A judge this week rejected a bid by the Corporation of Delta to dismiss a lawsuit filed by the family of Alexa Middelaer, the four-year-old Ladner girl killed by an impaired driver more than four years ago.
The family alleges that Delta, one of a number of defendants in the civil suit, was negligent by failing to do enough to reduce the speed of vehicles on 64th Street, where the crash took place.
The lawsuit alleges speed bumps on the road were placed too close to one another and were a contributing or causal factor to the crash.
A lawyer for Delta told B.C. Supreme Court Justice Peter Leask there is no evidence of a link between the speed bumps and the fatal crash.
Lanny Robinson, arguing the matter was suitable for a summary trial, where no witnesses are called, noted there had been only one crash in four years along the road - the one that claimed Alexa's life - and that 500,000 vehicles travel along the route every year.
"This is a one-in-two-million event," he told the judge.
However, without hearing from a lawyer representing the family, the judge said the only course of action to resolve the matter was through a full trial.
"The only way this court can reach a just result in the case is through a proper, full trial," he said.
There are a number of related lawsuits pending and the trial is not expected to start for another 18 months.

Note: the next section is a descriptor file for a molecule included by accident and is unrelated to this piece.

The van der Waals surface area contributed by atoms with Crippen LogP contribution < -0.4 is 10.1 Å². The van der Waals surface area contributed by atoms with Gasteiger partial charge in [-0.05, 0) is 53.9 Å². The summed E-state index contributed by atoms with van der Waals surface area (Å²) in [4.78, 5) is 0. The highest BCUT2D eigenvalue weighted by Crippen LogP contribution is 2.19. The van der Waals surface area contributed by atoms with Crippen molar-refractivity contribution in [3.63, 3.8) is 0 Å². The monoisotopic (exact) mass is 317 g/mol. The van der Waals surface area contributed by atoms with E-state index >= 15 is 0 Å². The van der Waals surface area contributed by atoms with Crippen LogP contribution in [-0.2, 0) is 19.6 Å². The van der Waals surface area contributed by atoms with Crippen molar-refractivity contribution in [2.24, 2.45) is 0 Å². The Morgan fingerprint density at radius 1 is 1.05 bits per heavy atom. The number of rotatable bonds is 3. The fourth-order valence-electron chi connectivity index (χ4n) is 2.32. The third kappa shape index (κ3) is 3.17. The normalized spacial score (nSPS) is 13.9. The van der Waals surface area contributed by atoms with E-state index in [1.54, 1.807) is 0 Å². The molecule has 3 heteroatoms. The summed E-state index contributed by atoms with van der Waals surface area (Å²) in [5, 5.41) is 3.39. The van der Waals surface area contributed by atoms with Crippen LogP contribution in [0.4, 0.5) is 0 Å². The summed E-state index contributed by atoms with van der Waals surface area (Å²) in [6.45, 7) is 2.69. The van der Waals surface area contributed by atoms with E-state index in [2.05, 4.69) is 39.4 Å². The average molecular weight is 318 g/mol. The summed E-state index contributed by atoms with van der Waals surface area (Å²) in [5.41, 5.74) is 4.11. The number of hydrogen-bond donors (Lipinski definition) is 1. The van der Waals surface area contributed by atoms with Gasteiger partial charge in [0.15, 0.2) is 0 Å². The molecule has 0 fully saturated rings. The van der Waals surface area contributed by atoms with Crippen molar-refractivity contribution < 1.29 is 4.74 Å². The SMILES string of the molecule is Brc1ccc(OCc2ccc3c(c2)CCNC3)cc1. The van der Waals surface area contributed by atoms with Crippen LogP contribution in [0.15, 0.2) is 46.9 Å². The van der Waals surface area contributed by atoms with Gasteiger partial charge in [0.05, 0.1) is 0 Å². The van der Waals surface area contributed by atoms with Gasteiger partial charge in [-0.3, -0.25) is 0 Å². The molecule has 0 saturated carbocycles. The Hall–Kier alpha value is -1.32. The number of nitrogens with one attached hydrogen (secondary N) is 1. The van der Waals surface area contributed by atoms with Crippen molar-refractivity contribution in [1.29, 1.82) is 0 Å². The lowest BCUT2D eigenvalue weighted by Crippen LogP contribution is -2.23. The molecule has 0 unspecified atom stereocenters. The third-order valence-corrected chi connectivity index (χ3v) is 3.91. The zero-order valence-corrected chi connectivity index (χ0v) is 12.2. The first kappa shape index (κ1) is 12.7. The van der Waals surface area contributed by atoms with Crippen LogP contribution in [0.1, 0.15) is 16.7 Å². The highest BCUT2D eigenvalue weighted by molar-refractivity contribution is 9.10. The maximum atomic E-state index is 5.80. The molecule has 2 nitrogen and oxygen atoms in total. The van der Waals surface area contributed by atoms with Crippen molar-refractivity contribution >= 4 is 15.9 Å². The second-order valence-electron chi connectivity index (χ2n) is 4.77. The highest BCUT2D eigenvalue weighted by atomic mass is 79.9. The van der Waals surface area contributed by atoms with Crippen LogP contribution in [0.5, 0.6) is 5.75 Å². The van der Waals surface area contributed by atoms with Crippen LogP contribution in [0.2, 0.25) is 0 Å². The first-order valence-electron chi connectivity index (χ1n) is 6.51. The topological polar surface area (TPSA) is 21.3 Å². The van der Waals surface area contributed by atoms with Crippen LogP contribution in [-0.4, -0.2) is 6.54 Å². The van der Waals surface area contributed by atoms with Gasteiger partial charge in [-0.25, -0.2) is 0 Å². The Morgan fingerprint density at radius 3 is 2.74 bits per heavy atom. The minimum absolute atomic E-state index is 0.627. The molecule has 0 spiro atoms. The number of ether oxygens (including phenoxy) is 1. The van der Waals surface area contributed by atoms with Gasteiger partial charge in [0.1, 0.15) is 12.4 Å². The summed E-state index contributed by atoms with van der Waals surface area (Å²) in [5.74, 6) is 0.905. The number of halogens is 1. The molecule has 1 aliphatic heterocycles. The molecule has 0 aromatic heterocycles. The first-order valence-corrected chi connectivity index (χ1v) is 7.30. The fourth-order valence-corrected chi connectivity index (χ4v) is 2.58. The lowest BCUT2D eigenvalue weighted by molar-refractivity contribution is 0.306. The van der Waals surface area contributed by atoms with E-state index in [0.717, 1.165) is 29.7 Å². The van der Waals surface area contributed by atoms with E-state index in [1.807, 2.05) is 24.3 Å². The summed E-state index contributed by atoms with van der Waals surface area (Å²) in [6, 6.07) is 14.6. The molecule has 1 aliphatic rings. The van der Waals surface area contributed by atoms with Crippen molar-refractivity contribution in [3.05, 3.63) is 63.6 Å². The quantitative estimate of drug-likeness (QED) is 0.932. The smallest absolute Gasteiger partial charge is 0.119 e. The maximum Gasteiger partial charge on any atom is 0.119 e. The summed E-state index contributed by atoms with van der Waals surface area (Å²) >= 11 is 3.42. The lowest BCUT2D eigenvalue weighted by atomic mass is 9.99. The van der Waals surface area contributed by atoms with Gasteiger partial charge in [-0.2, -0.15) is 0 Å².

On May 17, 2008, Alexa Middelaer and her aunt Daphne Johanson were feeding a horse by the side of the road while the little girl's grandparents waited in a nearby car. A car, driven by Carol Berner, traveling northbound on 64th Street struck the parked vehicle and veered into the field. Alexa suffered fatal injuries and died later in hospital. Johanson was seriously injured.
Berner was convicted of impaired driving causing death, impaired driving causing bodily harm, dangerous driving causing death and dangerous driving causing bodily harm. She was sentenced to 30 months in jail but is currently out on bail pending the appeal of her conviction.
The family has also named Berner in the civil suit, along with the provincial Ministry of Transportation and Infrastructure, and Johanson, who is also a plaintiff in the case.
A lawyer for the aunt is also expected to seek to have the claims against her dismissed.
With files from the Province
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